I didn’t pick “Precious and Few” at random. Something like that did happen to me about 30 years ago when I was travelling across Wyoming. I was thrilled to hear “Sometimes When We Touch” by Dan Hill, another song that used to elude me on the radio, and I had the sudden, impossibly loud interruption of “Precious and Few”. Since my ears were too shocked to listen to much, I talked one of my travel companions into singing “Precious and Few” with me for the next 20 miles, an annoying feat which we repeated in the absence of radio reception several times over that cross-country trip. How we knew the lyrics and key change is a mystery to me. Perhaps we knit this knowledge from various K-Tel album commercials.
I’ve lingered too long on the foregoing tangent, so I will return to the Elton John’s song that I remembered to buy today. Hearing the song more clearly has lessened a bit of its mystique for me. It kind of reminds me of when I was a student at Duke and first saw Christian Laettner in person. Since writing and mailing letters was still common in those days, I wrote a letter to a friend letting her know that Laettner wasn’t as attractive in person as he appeared on television. Her reply to my claim was memorable: “Don’t f*ck with the fantasy.”
Thus in buying the song I’ve accidentally diminished the production quality of a daydream I harbored in the early 80s. In that waking dream of my eight-year-old self, I wondered how the world might be different had the fates of two famous victims of gun violence been reversed. What if Lennon survived and Reagan perished? Their shootings happened very close in time, less than four months apart, and these stories loomed large in my grade-school world.
Now that I listened to “Empty Garden” several times today, I realize that question still intrigues me. How would the world be different if the fates of Lennon and Reagan had been reversed? Would George Bush the Elder have continued Reagan’s agenda so early in the regime? Would Lennon have gracefully landed in the realm of Has-Beens? Would labor unions be in such decline in the U.S. had Reagan not been around to quash the air traffic controller’s strike that happened later in 1981?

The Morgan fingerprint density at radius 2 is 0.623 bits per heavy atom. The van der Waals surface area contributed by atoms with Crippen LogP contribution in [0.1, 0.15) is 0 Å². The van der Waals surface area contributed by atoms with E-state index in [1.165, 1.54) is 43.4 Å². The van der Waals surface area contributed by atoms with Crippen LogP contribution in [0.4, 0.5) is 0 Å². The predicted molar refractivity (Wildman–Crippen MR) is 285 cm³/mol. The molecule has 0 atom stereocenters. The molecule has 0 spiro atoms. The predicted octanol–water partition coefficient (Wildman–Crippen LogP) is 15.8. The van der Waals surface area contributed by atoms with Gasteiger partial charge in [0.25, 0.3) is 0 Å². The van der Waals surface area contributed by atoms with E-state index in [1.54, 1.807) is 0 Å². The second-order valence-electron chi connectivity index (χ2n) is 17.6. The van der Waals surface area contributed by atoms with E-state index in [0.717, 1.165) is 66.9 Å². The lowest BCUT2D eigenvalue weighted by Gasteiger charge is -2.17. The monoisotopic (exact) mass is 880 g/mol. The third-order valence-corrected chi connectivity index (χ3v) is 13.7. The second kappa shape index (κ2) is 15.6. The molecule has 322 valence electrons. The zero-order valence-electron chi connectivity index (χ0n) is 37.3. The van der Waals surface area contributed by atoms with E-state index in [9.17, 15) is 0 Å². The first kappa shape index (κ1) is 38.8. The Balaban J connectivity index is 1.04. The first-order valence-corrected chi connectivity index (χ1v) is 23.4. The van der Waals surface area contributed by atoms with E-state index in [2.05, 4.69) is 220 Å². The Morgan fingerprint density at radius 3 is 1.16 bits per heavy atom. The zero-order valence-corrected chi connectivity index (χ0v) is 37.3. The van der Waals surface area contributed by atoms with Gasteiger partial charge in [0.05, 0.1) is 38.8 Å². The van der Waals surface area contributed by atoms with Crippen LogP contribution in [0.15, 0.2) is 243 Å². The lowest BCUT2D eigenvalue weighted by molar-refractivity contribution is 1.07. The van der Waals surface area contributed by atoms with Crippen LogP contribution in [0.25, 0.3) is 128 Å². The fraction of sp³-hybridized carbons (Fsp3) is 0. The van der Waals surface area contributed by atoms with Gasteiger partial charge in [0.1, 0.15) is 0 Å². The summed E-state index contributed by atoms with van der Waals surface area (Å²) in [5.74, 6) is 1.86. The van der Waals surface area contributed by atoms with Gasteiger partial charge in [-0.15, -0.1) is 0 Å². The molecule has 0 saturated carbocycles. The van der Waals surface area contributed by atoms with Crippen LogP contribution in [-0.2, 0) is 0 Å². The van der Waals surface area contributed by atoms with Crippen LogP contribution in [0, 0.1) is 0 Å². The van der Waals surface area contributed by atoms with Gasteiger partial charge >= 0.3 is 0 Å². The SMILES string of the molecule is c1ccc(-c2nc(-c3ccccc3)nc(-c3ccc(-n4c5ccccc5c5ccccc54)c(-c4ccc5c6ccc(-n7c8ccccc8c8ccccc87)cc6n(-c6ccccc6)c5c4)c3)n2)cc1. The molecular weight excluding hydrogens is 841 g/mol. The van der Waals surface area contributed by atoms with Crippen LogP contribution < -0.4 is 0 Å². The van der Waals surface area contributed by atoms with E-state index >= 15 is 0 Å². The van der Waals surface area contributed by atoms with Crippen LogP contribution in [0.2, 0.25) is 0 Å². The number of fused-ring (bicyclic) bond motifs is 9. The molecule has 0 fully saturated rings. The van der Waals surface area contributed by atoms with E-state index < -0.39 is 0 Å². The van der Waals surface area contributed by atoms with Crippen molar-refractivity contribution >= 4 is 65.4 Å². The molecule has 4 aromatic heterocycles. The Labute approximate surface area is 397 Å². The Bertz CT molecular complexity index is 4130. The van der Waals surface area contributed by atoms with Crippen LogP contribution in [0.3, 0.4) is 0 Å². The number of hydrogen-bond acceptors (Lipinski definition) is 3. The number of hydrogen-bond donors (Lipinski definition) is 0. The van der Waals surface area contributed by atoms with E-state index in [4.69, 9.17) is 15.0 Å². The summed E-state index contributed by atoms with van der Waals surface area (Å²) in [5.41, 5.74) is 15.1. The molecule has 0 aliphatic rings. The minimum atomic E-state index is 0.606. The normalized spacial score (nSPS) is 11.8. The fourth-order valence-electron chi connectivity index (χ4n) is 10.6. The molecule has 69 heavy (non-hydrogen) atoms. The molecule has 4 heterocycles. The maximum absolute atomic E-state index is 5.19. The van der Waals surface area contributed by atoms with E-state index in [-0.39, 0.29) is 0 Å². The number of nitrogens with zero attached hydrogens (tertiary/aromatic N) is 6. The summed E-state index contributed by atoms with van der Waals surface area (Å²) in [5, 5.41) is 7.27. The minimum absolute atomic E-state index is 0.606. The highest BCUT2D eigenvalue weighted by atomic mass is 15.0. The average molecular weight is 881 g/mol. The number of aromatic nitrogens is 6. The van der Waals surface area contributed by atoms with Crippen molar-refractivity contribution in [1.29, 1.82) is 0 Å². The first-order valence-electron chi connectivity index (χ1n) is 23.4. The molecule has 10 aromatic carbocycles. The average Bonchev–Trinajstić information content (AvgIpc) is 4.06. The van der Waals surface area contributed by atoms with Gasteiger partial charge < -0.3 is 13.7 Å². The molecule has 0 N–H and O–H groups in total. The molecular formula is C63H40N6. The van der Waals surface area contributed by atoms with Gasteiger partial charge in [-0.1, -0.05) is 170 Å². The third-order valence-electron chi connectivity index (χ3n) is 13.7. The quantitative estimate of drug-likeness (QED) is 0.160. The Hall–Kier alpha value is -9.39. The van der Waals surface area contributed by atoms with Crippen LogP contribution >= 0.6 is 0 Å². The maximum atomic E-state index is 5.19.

I suppose there’s not much point to exploring such veins of alternate history. The best scenario of all would be if neither shooting had happened. It’s possible John Lennon could have created his best work in protest of the Reagan era.
The music of childhood can resonate for years. There are some songs from those years that can evoke just how I felt the first time I heard a particular song. Al Stewart’s “Year of the Cat” is one of them.
I think I was watching a rainstorm from the picture window of our living room in suburban Indianapolis when I first heard that one. The photo above was taken right around the same time; Snoopy was my likely companion for this reverie, too. I recall that the song transported me to a wistful feeling that was novel at the time, like I was longing for the future as someone older might long for a time in the past. I sensed that rainy days were good for solitude so one could reflect on curious feelings and things, like what happened to the toy elephant in that made several appearances in the pictures of my sister taken before I was born? One of my earliest memories was breaking something, like the sound of its shattering awoke me into conscious memory. Had I broken that elephant?
The song itself seems to be just as lost in time as my feelings were on that day. I feel like there’s an underlying sense of the British trying to find their place in a postcolonial world. That has little relevance to a American in the Midwest, except that sometimes I do feel like I am living in an outpost of a bygone empire.
Today has been just as rainy as that afternoon when I watched the storm from the picture window of our living room in the late 70’s. I heard this song as I drove home from work today and knew that it was the right music for this day that was 40 years in the future from that afternoon.
Country music is like root beer. If you do not acquire a taste for it in your early days, it stands little chance of being loved. I rarely heard country music while I was growing up, so most of it sounds like maudlin static to me. I blamed Garth Brooks most of all for the great country infestation of pop radio. In the end, I think pop won that siege. When I hear country radio these days (almost never intentionally), it sounds like pop dressed in pedal steel, arpeggios and twang.
Pair Garth Brooks and KISS, and there’s a combo burrito of two brands of macho I can barely stand. I don’t want a dude in spandex wearing a top that looks like an underwire bra for his chest hair singing about licking anything. Even less do I want to see a man wearing a belt buckle big enough to cut him in two strut around on stage.
I’m not sure why I didn’t seek the nearest fallout shelter when they appeared on stage together twenty-two years ago. I figured that a song from a tribute album called Kiss My Ass might be worth a listen. Back then, I suspected that the pairing was so absurd it could work, and it did.
“Hard Luck Woman” suits Garth Brooks so well that it’s hard to believe that this song wasn’t written for a country singer in the first place.
I guess I shouldn’t blame for Garth Brooks for rise of country music into the mainstream. Along with bands like the Eagles and Lynyrd Skynyrd, KISS helped open the ears of America to songs about trucks, tractors and badadonka donk donks.